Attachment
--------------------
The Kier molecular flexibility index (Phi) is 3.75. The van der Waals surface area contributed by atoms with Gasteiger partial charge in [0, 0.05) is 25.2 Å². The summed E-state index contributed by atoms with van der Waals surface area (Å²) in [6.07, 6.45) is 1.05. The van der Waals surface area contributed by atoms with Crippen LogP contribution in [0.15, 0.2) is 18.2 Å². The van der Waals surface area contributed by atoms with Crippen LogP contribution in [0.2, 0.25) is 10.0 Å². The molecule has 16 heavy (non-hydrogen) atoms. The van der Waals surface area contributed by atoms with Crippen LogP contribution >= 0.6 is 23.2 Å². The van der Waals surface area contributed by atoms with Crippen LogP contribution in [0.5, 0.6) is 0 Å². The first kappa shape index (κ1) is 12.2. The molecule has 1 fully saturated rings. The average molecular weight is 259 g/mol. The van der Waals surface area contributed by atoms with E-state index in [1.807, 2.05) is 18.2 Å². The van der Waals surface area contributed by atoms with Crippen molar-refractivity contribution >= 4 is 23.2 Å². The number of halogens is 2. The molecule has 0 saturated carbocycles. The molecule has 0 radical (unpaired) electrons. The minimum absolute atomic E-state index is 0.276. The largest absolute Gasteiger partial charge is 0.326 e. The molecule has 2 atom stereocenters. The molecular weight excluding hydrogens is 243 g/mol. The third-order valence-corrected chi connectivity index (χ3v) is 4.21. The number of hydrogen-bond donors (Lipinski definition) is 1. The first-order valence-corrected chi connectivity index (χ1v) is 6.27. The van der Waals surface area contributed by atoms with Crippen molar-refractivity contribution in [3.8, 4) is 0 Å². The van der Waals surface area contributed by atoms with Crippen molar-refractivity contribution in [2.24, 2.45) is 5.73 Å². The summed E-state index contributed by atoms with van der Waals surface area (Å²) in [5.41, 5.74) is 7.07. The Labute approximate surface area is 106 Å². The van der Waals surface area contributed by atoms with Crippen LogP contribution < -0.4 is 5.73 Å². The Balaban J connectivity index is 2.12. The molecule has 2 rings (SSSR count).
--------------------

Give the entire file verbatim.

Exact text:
The Kier molecular flexibility index (Phi) is 3.75. The van der Waals surface area contributed by atoms with Gasteiger partial charge in [0, 0.05) is 25.2 Å². The summed E-state index contributed by atoms with van der Waals surface area (Å²) in [6.07, 6.45) is 1.05. The van der Waals surface area contributed by atoms with Crippen LogP contribution in [0.15, 0.2) is 18.2 Å². The van der Waals surface area contributed by atoms with Crippen LogP contribution in [0.2, 0.25) is 10.0 Å². The molecule has 16 heavy (non-hydrogen) atoms. The van der Waals surface area contributed by atoms with Crippen LogP contribution >= 0.6 is 23.2 Å². The van der Waals surface area contributed by atoms with Crippen LogP contribution in [0.5, 0.6) is 0 Å². The first kappa shape index (κ1) is 12.2. The molecule has 1 fully saturated rings. The average molecular weight is 259 g/mol. The van der Waals surface area contributed by atoms with E-state index in [1.807, 2.05) is 18.2 Å². The van der Waals surface area contributed by atoms with Crippen molar-refractivity contribution >= 4 is 23.2 Å². The number of halogens is 2. The molecule has 0 saturated carbocycles. The molecule has 0 radical (unpaired) electrons. The minimum absolute atomic E-state index is 0.276. The largest absolute Gasteiger partial charge is 0.326 e. The molecule has 2 atom stereocenters. The molecular weight excluding hydrogens is 243 g/mol. The third-order valence-corrected chi connectivity index (χ3v) is 4.21. The number of hydrogen-bond donors (Lipinski definition) is 1. The first-order valence-corrected chi connectivity index (χ1v) is 6.27. The van der Waals surface area contributed by atoms with Crippen molar-refractivity contribution in [3.8, 4) is 0 Å². The van der Waals surface area contributed by atoms with Crippen molar-refractivity contribution in [2.24, 2.45) is 5.73 Å². The summed E-state index contributed by atoms with van der Waals surface area (Å²) in [5.41, 5.74) is 7.07. The Labute approximate surface area is 106 Å². The van der Waals surface area contributed by atoms with Crippen LogP contribution < -0.4 is 5.73 Å². The Balaban J connectivity index is 2.12. The molecule has 2 rings (SSSR count).